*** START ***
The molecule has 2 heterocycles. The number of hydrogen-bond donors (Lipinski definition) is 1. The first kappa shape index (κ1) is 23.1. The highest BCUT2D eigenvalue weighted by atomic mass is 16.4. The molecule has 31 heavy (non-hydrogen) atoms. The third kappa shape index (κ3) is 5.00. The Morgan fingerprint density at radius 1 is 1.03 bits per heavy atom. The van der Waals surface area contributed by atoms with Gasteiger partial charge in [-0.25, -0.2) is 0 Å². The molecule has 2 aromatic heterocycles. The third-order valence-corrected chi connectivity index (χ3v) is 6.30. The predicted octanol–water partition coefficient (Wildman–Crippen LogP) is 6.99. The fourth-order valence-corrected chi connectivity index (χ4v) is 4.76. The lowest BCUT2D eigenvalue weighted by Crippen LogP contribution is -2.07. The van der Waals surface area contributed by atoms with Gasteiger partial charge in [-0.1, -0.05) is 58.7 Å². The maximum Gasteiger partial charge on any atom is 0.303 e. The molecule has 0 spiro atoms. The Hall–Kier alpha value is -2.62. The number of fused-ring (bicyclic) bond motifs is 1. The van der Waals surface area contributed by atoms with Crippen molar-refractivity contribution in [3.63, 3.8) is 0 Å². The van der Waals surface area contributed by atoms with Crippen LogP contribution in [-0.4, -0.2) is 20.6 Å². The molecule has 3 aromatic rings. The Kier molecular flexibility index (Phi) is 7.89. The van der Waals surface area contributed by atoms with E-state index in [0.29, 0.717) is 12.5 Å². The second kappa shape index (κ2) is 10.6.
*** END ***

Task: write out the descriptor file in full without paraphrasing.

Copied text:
The molecule has 2 heterocycles. The number of hydrogen-bond donors (Lipinski definition) is 1. The first kappa shape index (κ1) is 23.1. The highest BCUT2D eigenvalue weighted by atomic mass is 16.4. The molecule has 31 heavy (non-hydrogen) atoms. The third kappa shape index (κ3) is 5.00. The Morgan fingerprint density at radius 1 is 1.03 bits per heavy atom. The van der Waals surface area contributed by atoms with Gasteiger partial charge in [-0.25, -0.2) is 0 Å². The molecule has 2 aromatic heterocycles. The third-order valence-corrected chi connectivity index (χ3v) is 6.30. The predicted octanol–water partition coefficient (Wildman–Crippen LogP) is 6.99. The fourth-order valence-corrected chi connectivity index (χ4v) is 4.76. The lowest BCUT2D eigenvalue weighted by Crippen LogP contribution is -2.07. The van der Waals surface area contributed by atoms with Gasteiger partial charge in [-0.1, -0.05) is 58.7 Å². The maximum Gasteiger partial charge on any atom is 0.303 e. The molecule has 0 spiro atoms. The Hall–Kier alpha value is -2.62. The number of fused-ring (bicyclic) bond motifs is 1. The van der Waals surface area contributed by atoms with Crippen molar-refractivity contribution in [3.63, 3.8) is 0 Å². The van der Waals surface area contributed by atoms with Crippen LogP contribution in [-0.4, -0.2) is 20.6 Å². The molecule has 3 aromatic rings. The Kier molecular flexibility index (Phi) is 7.89. The van der Waals surface area contributed by atoms with E-state index in [0.29, 0.717) is 12.5 Å². The second kappa shape index (κ2) is 10.6.